Article

Arterial MR imaging phase-contrast flow measurement: Improvements with varying velocity sensitivity during cardiac cycle

MR Center, Institute of Experimental Clinical Research, Aarhus University Hospital, Skejby Sygehus, Brendstrupgaardsvej, DK-8200 Aarhus N, Denmark.
Radiology (Impact Factor: 6.21). 08/2004; 232(1):289-94. DOI: 10.1148/radiol.2321030783
Source: PubMed

ABSTRACT To reduce noise in velocity images of magnetic resonance (MR) phase-contrast measurements, the authors implemented and evaluated a pulse sequence that enables automatic optimization of the velocity-encoding parameter V(enc) for individual heart phases in pulsatile flow on the basis of a rapid prescan. This sequence was prospectively evaluated by comparing velocity-to-noise ratios with those from a standard MR flow scan obtained in the carotid artery in eight volunteers. This sequence was shown to improve velocity-to-noise ratios by a factor of 2.0-6.0 in all but the systolic heart phase and was determined to be an effective technique for reducing noise in phase-contrast velocity measurements.

0 Followers
 · 
64 Views
  • [Show abstract] [Hide abstract]
    ABSTRACT: To validate conventional phase-contrast MRI (PC-MRI) measurements of steady and pulsatile flows through stenotic phantoms with various degrees of narrowing at Reynolds numbers mimicking flows in the human iliac artery using stereoscopic particle image velocimetry (SPIV) as gold standard. A series of detailed experiments are reported for validation of MR measurements of steady and pulsatile flows with SPIV and CFD on three different stenotic models with 50%, 74%, and 87% area occlusions at three sites: two diameters proximal to the stenosis, at the throat, and two diameters distal to the stenosis. Agreement between conventional spin-warp PC-MRI with Cartesian read-out and SPIV was demonstrated for both steady and pulsatile flows with mean Reynolds numbers of 130, 160, and 190 at the inlet by evaluating the linear regression between the two methods. The analysis revealed a correlation coefficient of > 0.99 and > 0.96 for steady and pulsatile flows, respectively. Additionally, it was found that the most accurate measures of flow by the sequence were at the throat of the stenosis (error < 5% for both steady and pulsatile mean flows). The flow rate error distal to the stenosis was primarily found to be a function of narrowing severity including dependence on proper Venc selection. SPIV and CFD provide excellent approaches to in vitro validation of new or existing PC-MRI flow measurement techniques. J. Magn. Reson. Imaging 2013. © 2013 Wiley Periodicals, Inc.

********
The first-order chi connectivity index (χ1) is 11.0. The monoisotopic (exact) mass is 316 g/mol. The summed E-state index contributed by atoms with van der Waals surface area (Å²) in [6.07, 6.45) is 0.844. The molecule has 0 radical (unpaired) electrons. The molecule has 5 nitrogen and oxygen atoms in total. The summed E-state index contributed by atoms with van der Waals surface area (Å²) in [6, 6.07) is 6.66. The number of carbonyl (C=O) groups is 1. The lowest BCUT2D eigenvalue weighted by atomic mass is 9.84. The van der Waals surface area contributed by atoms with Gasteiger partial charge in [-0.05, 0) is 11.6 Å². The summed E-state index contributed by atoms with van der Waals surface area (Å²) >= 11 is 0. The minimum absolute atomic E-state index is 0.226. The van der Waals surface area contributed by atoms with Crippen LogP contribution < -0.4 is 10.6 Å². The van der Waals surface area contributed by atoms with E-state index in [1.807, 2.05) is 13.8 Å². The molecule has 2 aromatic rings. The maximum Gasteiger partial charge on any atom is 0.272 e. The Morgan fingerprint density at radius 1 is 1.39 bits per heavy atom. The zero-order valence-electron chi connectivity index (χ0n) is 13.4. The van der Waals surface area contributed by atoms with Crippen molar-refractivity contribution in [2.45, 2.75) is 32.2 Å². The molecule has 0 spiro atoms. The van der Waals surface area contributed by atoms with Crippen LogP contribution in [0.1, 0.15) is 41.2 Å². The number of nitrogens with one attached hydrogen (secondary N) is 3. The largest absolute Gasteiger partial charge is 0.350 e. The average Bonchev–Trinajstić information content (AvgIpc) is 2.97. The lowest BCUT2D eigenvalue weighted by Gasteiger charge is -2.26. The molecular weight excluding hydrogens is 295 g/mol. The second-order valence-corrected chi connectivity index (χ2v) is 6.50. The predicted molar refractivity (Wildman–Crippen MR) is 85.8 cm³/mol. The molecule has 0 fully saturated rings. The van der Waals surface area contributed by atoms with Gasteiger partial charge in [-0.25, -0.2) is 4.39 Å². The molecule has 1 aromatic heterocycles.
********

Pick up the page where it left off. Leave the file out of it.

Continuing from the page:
Journal of Magnetic Resonance Imaging 06/2014; 39(6). DOI:10.1002/jmri.24322 · 2.79 Impact Factor
  • Source
    [Show abstract] [Hide abstract]